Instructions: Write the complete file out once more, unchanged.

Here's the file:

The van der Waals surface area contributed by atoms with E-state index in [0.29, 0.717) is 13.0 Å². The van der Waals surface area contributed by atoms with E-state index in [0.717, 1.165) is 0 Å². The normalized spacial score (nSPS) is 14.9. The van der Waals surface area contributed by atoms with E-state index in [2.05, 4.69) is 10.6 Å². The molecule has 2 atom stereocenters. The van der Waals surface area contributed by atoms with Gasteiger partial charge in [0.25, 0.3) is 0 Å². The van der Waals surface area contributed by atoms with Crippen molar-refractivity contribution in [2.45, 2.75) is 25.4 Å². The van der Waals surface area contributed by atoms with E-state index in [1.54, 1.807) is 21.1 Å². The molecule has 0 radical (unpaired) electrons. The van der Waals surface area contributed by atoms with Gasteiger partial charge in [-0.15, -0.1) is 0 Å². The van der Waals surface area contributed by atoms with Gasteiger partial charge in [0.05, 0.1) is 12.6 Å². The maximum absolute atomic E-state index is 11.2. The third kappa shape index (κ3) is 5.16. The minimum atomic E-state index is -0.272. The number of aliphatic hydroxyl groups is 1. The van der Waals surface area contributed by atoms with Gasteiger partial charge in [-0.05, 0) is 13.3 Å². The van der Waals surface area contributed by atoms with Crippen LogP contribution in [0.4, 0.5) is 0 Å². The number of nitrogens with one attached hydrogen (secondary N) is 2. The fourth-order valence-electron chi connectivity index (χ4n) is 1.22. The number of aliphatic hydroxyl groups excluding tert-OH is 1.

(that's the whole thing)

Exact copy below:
The van der Waals surface area contributed by atoms with E-state index in [0.29, 0.717) is 13.0 Å². The van der Waals surface area contributed by atoms with E-state index in [0.717, 1.165) is 0 Å². The normalized spacial score (nSPS) is 14.9. The van der Waals surface area contributed by atoms with E-state index in [2.05, 4.69) is 10.6 Å². The molecule has 2 atom stereocenters. The van der Waals surface area contributed by atoms with Gasteiger partial charge in [0.25, 0.3) is 0 Å². The van der Waals surface area contributed by atoms with Crippen molar-refractivity contribution in [2.45, 2.75) is 25.4 Å². The van der Waals surface area contributed by atoms with E-state index in [1.54, 1.807) is 21.1 Å². The molecule has 0 radical (unpaired) electrons. The van der Waals surface area contributed by atoms with Gasteiger partial charge in [-0.15, -0.1) is 0 Å². The van der Waals surface area contributed by atoms with Gasteiger partial charge in [0.05, 0.1) is 12.6 Å². The maximum absolute atomic E-state index is 11.2. The third kappa shape index (κ3) is 5.16. The minimum atomic E-state index is -0.272. The number of aliphatic hydroxyl groups is 1. The van der Waals surface area contributed by atoms with Gasteiger partial charge in [-0.05, 0) is 13.3 Å². The van der Waals surface area contributed by atoms with Crippen LogP contribution in [0.4, 0.5) is 0 Å². The number of nitrogens with one attached hydrogen (secondary N) is 2. The fourth-order valence-electron chi connectivity index (χ4n) is 1.22. The number of aliphatic hydroxyl groups excluding tert-OH is 1.